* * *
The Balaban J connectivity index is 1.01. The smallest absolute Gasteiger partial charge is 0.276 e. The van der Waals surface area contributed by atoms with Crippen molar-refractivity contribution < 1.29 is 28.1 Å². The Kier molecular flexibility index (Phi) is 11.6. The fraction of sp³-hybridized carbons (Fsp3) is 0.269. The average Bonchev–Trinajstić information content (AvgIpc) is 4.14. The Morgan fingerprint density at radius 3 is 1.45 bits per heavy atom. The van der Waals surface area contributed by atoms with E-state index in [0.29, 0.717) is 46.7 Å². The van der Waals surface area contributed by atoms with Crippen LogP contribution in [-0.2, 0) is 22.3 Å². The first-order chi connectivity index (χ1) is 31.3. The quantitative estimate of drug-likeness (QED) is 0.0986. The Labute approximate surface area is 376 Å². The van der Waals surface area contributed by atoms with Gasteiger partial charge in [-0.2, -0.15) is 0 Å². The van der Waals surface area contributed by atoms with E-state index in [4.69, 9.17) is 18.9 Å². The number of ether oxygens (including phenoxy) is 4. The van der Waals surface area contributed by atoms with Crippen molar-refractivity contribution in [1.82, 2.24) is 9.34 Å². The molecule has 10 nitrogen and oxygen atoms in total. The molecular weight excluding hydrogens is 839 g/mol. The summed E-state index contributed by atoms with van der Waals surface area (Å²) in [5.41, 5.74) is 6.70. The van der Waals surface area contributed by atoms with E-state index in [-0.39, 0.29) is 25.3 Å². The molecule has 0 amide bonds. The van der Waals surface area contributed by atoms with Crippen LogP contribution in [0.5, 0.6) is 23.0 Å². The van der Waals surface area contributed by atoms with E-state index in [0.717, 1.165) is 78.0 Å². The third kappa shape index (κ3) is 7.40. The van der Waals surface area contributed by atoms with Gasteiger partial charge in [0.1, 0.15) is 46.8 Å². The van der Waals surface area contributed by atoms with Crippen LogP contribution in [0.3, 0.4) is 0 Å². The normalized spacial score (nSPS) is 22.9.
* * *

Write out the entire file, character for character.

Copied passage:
The Balaban J connectivity index is 1.01. The smallest absolute Gasteiger partial charge is 0.276 e. The van der Waals surface area contributed by atoms with Crippen molar-refractivity contribution < 1.29 is 28.1 Å². The Kier molecular flexibility index (Phi) is 11.6. The fraction of sp³-hybridized carbons (Fsp3) is 0.269. The average Bonchev–Trinajstić information content (AvgIpc) is 4.14. The Morgan fingerprint density at radius 3 is 1.45 bits per heavy atom. The van der Waals surface area contributed by atoms with E-state index in [0.29, 0.717) is 46.7 Å². The van der Waals surface area contributed by atoms with Crippen LogP contribution in [-0.2, 0) is 22.3 Å². The first-order chi connectivity index (χ1) is 31.3. The quantitative estimate of drug-likeness (QED) is 0.0986. The Labute approximate surface area is 376 Å². The van der Waals surface area contributed by atoms with Gasteiger partial charge in [-0.2, -0.15) is 0 Å². The van der Waals surface area contributed by atoms with E-state index in [4.69, 9.17) is 18.9 Å². The number of ether oxygens (including phenoxy) is 4. The van der Waals surface area contributed by atoms with Crippen molar-refractivity contribution in [1.82, 2.24) is 9.34 Å². The molecule has 10 nitrogen and oxygen atoms in total. The molecular weight excluding hydrogens is 839 g/mol. The summed E-state index contributed by atoms with van der Waals surface area (Å²) in [5.41, 5.74) is 6.70. The van der Waals surface area contributed by atoms with E-state index in [-0.39, 0.29) is 25.3 Å². The molecule has 0 amide bonds. The van der Waals surface area contributed by atoms with Crippen LogP contribution in [0.5, 0.6) is 23.0 Å². The van der Waals surface area contributed by atoms with E-state index in [0.717, 1.165) is 78.0 Å². The third kappa shape index (κ3) is 7.40. The van der Waals surface area contributed by atoms with Gasteiger partial charge in [0.1, 0.15) is 46.8 Å². The van der Waals surface area contributed by atoms with Crippen LogP contribution in [0.3, 0.4) is 0 Å². The normalized spacial score (nSPS) is 22.9.